Curricula

50 Result(s)
Grade Range
9-12
Faulkner's As I Lay Dying: Form of a Funeral

William Faulkner’s self-proclaimed masterpiece, As I Lay Dying, originally published in 1930, is a fascinating exploration of the many voices found in a Southern family and community. The following curriculum unit examines the novel's use of multiple voices in its narrative.

Grade Range
9-12
Sherwood Anderson’s Winesburg, Ohio: A Group of Tales of Ohio Small-Town Life

Winesburg, Ohio presents a galaxy of strange and distorted characters in a small town in Sandusky County, not far from Cleveland, well over one hundred years ago. Even a casual glance through a few of the stories leads inevitably to the question: Why are these people all so weird—so grotesque? By contrast, the central character of this short story cycle, George Willard, seems a perfectly normal young man on the brink of maturity and poised to make the life-changing decision to leave Winesburg behind.

Grade Range
9-12
The Diplomacy Challenge

During the Early Modern era (1450–1750), the expansion in maritime trade and the incorporation of the Americas into worldwide exchanges meant the world became increasingly interconnected. These connections led to a greater need for diplomatic relations with other states. Like many modern institutions, diplomacy as we know it today had its origins during this period.

Grade Range
9-12
Alexis de Tocqueville on the Tyranny of the Majority

“Democracy in America” by Alexis de Tocqueville is one of the most influential books ever written about America. While historians have viewed “Democracy” as a rich source about the age of Andrew Jackson, Tocqueville was more of a political thinker than a historian. His "new political science" offers insights into the problematic issues faced by democratic society.

Grade Range
9-12
Melville’s Moby Dick: Shifts in Narrative Voice and Literary Genres

This unit is a study of the shifts in narrative voice and literary genres that Melville makes throughout Moby-Dick. It serves to introduce students to several unique features of the novel without demanding as much class time as would reading the entire text. The lessons comprise a series of close readings of passages from the novel.

Grade Range
9-12
The Glass Menagerie and Expressionist Theater

Tennessee Williams’ classic play The Glass Menagerie (1944) was an extension of the Expressionism that was then prevalent in mid-century Europe. The Expressionist Movement was marked by certain characteristics: a rejection of realism in favor of dreamlike states; non-linear, often disjointed structures; a utilization of imagery and symbolism in the place of naturalism; a focus on abstract concepts and ideas.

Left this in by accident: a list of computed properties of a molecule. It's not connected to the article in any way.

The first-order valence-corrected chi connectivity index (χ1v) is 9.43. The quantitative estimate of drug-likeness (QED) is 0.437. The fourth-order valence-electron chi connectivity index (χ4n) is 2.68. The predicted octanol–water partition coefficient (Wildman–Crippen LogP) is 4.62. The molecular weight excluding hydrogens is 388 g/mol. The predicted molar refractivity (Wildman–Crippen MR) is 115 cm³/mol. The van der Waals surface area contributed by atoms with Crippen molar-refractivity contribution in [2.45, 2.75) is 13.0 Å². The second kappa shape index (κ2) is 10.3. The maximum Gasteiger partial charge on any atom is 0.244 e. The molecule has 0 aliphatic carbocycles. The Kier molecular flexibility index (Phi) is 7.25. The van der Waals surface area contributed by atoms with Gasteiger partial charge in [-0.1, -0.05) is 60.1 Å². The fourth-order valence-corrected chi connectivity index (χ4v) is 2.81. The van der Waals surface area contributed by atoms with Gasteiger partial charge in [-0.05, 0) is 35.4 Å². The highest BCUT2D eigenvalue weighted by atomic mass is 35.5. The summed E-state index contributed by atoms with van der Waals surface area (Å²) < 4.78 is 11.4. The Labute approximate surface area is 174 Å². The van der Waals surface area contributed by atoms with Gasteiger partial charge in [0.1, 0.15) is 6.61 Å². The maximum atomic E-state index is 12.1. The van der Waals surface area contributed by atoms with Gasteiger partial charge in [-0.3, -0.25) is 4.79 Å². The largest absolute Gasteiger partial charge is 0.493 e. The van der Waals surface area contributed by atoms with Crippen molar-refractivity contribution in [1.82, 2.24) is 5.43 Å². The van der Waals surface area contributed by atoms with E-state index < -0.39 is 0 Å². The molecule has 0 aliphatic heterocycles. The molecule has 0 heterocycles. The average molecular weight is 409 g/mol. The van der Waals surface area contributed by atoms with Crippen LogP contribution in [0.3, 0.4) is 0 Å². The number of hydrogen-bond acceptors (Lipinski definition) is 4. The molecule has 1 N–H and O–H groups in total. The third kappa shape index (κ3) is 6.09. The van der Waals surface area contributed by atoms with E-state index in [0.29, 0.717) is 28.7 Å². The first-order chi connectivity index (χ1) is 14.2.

Grade Range
9-12
Schisms and Divisions in Crime and Punishment

Dostoyevsky's Crime and Punishment, is a CCSS exemplar for grades 11 – CCR taught at the upper high school level and in AP English. This three lesson unit looks at a variety of schisms and divisions in the novel. It provides a close reading of the novel by considering Dostoevsky’s view of human nature, through his characters; the theoretical division Man v Superman; the societal setting in the novel.

Grade Range
9-12
Ovid’s Metamorphoses

In The Metamorphoses, the Roman poet Ovid synthesizes the mythology of his age into a treasury of stories about gods who were lovers, warriors, tricksters, and heroes. This CCSS unit engages students in a comparison with Genesis, and later renditions of poetry and art work inspired by his myths.

Grade Range
9-12
Magical Realism in One Hundred Years of Solitude

In this triumph of magical realism, One Hundred Years of Solitude chronicles a century of the remarkable Buendía family’s history in the fictional Colombian town of Macondo. The three lessons presented here explore the fantastic elements of this imaginary world, the real history that lies behind them, and García Márquez’s own philosophical musings on writing about Latin America.

Grade Range
9-12
The Crisis of American Diplomacy, 1793–1808

This curriculum unit of three lessons covers the critical problems for United States foreign policy posed by the outbreak of the wars of the French Revolution. Was the U.S. alliance with France still in effect? Did America’s young economy require the maintenance of close ties with Britain? Ultimately, President Washington decided on a position of neutrality. This official position would last until the outbreak of war in 1812. Neutrality proved to be difficult to maintain, however, particularly in light of the fact that both Britain and France consistently interfered with American affairs.